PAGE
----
But Sall’s decision to postpone the vote sparked many questions in Senegal, not least because ruling party MPs themselves had voted in favour of the parliamentary inquiry. While these legislators said they wanted to clear the name of their candidate Amadou Ba, the opposition blasted a manoeuvre designed to torpedo the election and prevent his defeat. 

Ba is also facing two dissident candidates from within his own camp: former prime minister Mahammed Boun Abdallah Dionne and former interior minister Aly Ngouille Ndiaye.

But general opinion in Senegal holds that Bassirou Diomaye Faye, a candidate chosen by opposition leader Ousmane Sonko to replace him after his own candidacy was invalidated, poses the main threat to the outgoing president’s preferred candidate.

Reacting to Sall’s decision to postpone the election, lawyer and Faye supporter Amadou Ba (not to be confused with the prime minister) criticised the president’s arguments as “incredibly unserious”, pointing out that the parliamentary commission of inquiry was set up only on “mere suspicions” of corruption.

The day after Sall’s televised speech, hundreds of Senegalese demonstrated in the capital Dakar, where clashes broke out with police.

Lawmakers approve December polls

To cancel the February 25 election, Sall repealed a decree summoning the electorate. All that remained was to set a new date. Wade’s coalition called for a six-month postponement and submitted a bill to parliament. During a particularly tense session, lawmakers on February 5 approved December 15 as the new election date, judging the initially proposed date of August 25 to be unfit due to the rainy season.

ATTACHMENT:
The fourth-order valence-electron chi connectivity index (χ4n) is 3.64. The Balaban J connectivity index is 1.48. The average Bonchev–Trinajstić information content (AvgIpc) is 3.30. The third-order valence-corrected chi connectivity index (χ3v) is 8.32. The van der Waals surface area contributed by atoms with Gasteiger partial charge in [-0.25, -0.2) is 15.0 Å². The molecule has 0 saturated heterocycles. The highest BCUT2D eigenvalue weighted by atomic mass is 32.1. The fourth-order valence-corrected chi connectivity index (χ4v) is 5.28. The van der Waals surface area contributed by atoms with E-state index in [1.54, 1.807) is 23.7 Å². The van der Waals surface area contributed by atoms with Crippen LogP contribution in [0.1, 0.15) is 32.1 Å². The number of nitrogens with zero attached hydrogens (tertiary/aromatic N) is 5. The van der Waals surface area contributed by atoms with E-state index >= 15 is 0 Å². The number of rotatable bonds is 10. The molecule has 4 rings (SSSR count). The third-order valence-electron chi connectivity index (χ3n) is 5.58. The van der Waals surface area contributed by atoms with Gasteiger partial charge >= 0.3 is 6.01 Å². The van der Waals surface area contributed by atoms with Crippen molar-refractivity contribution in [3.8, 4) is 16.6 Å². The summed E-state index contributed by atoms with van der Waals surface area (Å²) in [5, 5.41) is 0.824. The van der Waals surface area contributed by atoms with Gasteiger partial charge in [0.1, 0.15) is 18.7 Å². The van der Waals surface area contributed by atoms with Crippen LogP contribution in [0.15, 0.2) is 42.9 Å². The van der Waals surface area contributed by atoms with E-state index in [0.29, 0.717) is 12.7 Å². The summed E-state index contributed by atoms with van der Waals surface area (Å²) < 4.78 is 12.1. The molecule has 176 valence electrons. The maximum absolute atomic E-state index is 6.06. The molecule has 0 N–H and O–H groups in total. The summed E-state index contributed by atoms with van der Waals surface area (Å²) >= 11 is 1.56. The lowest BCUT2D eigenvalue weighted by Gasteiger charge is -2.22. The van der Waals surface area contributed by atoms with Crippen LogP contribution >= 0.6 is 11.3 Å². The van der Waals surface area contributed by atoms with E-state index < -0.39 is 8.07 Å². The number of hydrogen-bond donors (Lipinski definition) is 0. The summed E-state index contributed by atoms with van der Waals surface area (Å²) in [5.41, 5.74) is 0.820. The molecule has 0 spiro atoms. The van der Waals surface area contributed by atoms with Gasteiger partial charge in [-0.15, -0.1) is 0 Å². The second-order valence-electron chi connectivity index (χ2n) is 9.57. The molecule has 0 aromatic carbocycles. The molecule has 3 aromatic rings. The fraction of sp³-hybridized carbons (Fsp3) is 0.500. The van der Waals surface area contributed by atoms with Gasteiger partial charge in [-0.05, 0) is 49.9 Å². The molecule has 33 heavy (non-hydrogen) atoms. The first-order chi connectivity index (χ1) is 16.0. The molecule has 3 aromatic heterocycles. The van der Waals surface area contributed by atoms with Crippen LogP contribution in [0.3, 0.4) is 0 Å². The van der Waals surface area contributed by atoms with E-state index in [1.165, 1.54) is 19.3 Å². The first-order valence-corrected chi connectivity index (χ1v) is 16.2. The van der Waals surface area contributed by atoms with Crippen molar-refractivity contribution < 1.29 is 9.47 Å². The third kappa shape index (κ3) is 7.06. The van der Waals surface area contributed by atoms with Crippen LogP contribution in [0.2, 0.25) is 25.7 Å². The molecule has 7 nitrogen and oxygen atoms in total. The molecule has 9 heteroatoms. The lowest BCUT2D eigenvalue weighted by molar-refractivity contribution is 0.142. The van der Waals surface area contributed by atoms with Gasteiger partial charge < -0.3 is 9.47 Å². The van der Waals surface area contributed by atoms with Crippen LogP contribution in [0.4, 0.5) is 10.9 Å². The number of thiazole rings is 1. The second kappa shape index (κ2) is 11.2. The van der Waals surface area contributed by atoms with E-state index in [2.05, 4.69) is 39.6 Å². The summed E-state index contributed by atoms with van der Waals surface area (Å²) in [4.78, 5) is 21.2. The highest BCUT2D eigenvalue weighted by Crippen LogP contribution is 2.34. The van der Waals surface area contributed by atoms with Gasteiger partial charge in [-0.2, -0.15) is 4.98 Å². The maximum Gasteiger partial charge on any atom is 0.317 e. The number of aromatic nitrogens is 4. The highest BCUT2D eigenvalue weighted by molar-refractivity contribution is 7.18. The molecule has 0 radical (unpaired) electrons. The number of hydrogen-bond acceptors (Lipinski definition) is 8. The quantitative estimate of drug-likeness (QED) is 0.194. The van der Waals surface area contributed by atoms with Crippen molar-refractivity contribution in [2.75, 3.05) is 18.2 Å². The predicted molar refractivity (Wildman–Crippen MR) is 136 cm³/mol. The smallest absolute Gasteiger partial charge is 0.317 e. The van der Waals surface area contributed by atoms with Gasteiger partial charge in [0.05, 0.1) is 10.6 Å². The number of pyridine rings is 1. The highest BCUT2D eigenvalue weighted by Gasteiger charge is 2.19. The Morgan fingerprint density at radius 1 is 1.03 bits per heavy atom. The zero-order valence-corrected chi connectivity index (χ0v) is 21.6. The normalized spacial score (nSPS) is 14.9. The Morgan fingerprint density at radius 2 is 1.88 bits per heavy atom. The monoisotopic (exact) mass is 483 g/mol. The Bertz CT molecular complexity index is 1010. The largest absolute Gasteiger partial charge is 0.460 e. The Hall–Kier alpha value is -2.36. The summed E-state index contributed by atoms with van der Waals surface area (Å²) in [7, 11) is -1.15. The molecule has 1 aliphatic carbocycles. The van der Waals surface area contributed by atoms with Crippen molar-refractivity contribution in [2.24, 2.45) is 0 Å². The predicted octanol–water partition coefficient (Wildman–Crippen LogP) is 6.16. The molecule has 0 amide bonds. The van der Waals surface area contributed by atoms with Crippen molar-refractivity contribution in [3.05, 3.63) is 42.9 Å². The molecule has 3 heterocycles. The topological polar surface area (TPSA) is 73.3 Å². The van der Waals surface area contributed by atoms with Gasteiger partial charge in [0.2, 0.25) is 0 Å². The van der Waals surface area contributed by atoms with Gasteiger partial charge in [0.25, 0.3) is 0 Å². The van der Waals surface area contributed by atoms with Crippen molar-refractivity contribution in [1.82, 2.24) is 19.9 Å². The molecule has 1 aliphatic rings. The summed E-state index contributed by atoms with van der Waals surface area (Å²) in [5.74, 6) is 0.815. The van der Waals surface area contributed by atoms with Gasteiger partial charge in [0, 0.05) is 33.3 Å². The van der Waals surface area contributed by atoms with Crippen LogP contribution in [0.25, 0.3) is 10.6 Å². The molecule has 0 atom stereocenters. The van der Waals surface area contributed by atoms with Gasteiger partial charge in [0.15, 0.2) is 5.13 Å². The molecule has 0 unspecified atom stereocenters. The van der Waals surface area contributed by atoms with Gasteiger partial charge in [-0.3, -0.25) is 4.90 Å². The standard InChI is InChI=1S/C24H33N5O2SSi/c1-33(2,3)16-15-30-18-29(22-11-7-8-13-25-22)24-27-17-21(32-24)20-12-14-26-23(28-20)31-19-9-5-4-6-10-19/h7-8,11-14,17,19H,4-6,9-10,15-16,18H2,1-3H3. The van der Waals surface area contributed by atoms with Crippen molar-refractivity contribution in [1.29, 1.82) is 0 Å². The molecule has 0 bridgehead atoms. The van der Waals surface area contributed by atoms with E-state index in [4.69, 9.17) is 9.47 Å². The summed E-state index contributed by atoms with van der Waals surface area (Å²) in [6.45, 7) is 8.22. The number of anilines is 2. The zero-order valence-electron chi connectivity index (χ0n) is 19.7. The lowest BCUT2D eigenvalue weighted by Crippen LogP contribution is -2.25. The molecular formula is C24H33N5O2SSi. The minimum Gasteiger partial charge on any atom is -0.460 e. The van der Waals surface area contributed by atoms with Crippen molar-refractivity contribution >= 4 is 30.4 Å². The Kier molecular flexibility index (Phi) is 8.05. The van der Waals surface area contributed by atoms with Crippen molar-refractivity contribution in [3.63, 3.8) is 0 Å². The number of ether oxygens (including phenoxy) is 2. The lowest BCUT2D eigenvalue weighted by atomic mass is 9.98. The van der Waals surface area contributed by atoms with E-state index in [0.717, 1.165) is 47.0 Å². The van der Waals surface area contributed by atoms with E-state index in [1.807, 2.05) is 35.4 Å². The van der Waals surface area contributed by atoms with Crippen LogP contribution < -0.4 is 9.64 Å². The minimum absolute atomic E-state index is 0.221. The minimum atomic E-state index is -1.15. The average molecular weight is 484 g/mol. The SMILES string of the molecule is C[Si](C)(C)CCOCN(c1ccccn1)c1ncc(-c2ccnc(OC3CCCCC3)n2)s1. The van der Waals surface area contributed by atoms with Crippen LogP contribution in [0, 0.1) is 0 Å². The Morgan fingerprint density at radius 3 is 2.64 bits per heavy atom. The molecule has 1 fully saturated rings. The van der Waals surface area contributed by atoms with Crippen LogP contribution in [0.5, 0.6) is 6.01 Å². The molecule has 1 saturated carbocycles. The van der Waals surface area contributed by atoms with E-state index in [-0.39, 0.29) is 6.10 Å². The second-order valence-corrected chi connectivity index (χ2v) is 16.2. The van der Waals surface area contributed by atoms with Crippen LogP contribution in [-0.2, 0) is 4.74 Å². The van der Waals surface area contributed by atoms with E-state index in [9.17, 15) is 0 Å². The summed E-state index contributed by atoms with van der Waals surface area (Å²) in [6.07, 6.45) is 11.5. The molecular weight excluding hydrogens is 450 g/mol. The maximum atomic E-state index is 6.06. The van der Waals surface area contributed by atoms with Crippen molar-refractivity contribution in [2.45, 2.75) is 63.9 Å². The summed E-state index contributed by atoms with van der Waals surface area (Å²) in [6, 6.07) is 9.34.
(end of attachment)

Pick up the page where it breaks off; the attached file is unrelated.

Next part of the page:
The new deadline meant that Sall’s mandate, due to end on April 2, would be extended by 10 months. Many people in Senegal objected, denouncing a “constitutional coup d’état” enabling the president to hold on to power. 

Read moreSenegal’s democratic record on the line as presidential vote delay sparks crisis

Several presidential candidates lodged appeals with the Supreme Court and the Constitutional Council to block the postponement of the vote. 

Tensions quickly escalated in the streets. Police cracked down on demonstrations organised across Senegal on February 9 and in the days that followed. Four people died in Dakar, Saint-Louis and Ziguinchor – the southern town where Sonko was elected mayor in 2022 – in connection with the protests, the worst outbreak of violence during the election crisis.

Constitutional Council rules against postponement

The Constitutional Council on February 15 delivered its verdict on the appeal of the election postponement, and it was a clear blow to Sall: the court annulled his decree abrogating the vote for lack of legal basis. The council also found that the law adopted by parliament to postpone the vote violated the constitution, a second no-go.

Noting “the impossibility of organising the presidential election on the initially scheduled date” of February 25, the Constitutional Council asked “the competent authorities to hold it as soon as possible”.

The “national dialogue” organised by Sall but boycotted by the opposition recommended in early March that the delayed vote take place on June 2. In that scenario, Sall would remain in office until the inauguration of Senegal’s fifth president. The proposal was rejected by the Constitutional Council, which ruled that the election must occur before the end of Sall’s term on April 2.